The Membership Guys

How to Avoid Paralysis by Analysis when Creating Your Membership Site

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Creating a membership website involves a lot more work than most people expect.

Memberships have a lot of moving pieces; not just on the technology front, but also when it comes to strategy, marketing and the day to day logistics too.

It's no surprise then, that so many people get “stuck” when trying to figure out which software to use, what features their site should have and how to implement them, how often to release content, what content to create and so on, and so on… and so on!

When you’re in a situation where you get all up in your head worrying about every little thing, you get nothing done.

We call this “Paralysis by Analysis”

It plagues a lot of people in the planning and building stage of their memberships. Sometimes it can stop you even when you have your membership running and are trying to implement new features.

We see people take months and months to launch their membership site, trying to cram in every idea under the sun. These shiny object ideas have entrepreneurs spiralling out of control.

You’ll never get to where you need to be when you’re piling high a mental load that stops all progress.

Use these 5 strategies to avoid falling prey to decision paralysis.

1. Follow the KISS Principle

Keep it super simple.

Think about some of the best experiences you’ve had purchasing something online, using new software, or even booking a holiday. All of these experiences are simple and effortless.

Simplicity makes things great, just think of Apple. One of the big reasons people love everything Apple is how user-friendly it is. The catchphrase of so many Apple fanatics is, “It just works.”

The principle of keeping things simple is the secret to the success of so many websites, products, and services.

Recognize that simplicity is a good thing and that complexity is usually not. If your audience is at different levels of technical capabilities, more features are going to make things more difficult.

Embrace simplicity.

That’s the first step to avoiding paralysis by analysis because once you start striving for simplicity, you recognize that having all the bells and whistles can be a bad thing.

Not these guys…

2. Get Outside Input

If you have a Facebook group, social media followers, existing clients, or a business partner, involve them in discussions. You’ve got to talk this stuff out.

You don’t want to get in a situation where too many cooks ruin the broth so to speak, but you also don’t want to put all the pressure on your shoulders.

What you’ll find is that a simple conversation with your audience or a trusted friend will make you realize that 99% of what you’re worrying about is of little consequence.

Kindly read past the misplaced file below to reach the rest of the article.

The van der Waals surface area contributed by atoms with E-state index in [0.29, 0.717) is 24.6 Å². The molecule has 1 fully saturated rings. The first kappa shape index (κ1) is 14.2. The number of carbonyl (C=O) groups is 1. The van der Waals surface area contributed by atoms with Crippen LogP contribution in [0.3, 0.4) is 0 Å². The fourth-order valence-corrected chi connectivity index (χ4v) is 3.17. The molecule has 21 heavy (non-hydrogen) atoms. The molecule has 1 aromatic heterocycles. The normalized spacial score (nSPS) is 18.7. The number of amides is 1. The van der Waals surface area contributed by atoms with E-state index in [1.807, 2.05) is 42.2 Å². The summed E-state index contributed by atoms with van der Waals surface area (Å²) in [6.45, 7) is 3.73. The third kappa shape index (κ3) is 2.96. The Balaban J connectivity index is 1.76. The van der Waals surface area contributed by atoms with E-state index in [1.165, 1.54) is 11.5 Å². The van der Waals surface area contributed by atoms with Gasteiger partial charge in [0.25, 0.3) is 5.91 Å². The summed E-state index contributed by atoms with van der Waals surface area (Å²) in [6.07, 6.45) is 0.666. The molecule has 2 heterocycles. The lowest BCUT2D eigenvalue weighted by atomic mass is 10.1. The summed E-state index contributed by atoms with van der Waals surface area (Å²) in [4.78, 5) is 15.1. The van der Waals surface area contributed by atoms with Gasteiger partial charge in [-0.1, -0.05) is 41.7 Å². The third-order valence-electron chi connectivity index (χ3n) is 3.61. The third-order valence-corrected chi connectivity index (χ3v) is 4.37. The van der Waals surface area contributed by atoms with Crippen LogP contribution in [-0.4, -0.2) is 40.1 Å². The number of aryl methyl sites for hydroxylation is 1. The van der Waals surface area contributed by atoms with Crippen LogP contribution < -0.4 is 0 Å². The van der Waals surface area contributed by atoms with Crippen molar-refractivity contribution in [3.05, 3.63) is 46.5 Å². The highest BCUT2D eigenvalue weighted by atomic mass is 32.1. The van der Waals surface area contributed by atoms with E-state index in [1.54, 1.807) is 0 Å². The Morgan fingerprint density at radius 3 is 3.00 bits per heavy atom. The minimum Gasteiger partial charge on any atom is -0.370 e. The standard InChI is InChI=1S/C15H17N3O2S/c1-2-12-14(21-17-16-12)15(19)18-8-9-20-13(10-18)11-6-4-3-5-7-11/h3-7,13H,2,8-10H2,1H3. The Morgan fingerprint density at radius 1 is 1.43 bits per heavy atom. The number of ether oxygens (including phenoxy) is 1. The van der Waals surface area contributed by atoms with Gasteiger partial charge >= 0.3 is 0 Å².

Usually things that seem absolutely crucial to you won’t be noticed by other people.

How do you know what people will notice and care about?

You ask them.

Talk to your audience.

Engage in a dialogue and find out the most important things to them.

When you’re looking at a list of features you want, question why you deem something important and see if your audience actually wants it.

3. Set Decision Deadlines

Make a date by which you’ll have a final decision for each area of your membership.

Be strict and tell yourself that you won’t spend any more time on the decision.

Setting deadlines helps you get focused really quick. Instead of being paralyzed, you’ll push yourself to make progress.

There’s nothing wrong with wanting your membership to be perfect, but don’t let that keep you stuck in a decision.

Set milestones and stick to them.

Commit to moving forward without revisiting or constantly rehashing decisions.

4. Embrace Your Limitations

You shouldn’t expect to do everything yourself.

For example, if you’re not a web developer, don’t expect to develop all sorts of custom stuff on your own.

Stick to what you’re good at. If you want to have a website that looks as great as a $10,000-$30,000 designed website, hire someone to do it for you.

If it’s not important enough for you to hire someone to do it, than it’s not important.

Focus on your strengths and accept the fact that you have limitations. Don’t bury yourself in stuff that you shouldn’t be spending your time on.

I’ve actually seen people take a course on how to be a web developer while they’re planning their membership.

They put their membership on hold for 6-12 months while they teach themselves to become a web developer even though the end result still won’t meet their dream expectations.

Unless you’re planning on becoming a professional web developer, you have no business taking a course to teach yourself that stuff to build your membership site.

Accept the limitations and move on.

While your membership might not look as polished as a professional web developer’s, you’ll have strengths they don’t have.

5. Understand the Evolution

The membership you launch today will not look the same in 12 months time.

That’s because your members will shape the direction of your membership.

The best ideas and content that your membership will have will come from your members themselves.

The people you’re trying to serve will tell you how they want to be served.

That thing that you spend 20-30 hours fretting over will be the thing nobody cares about. That could be the thing that falls flat!

Memberships are not a finished product.

They’re not static.

You have so much room to grow and evolve.

Remember this as you’re creating your membership to avoid spending too much time on things that don’t matter.

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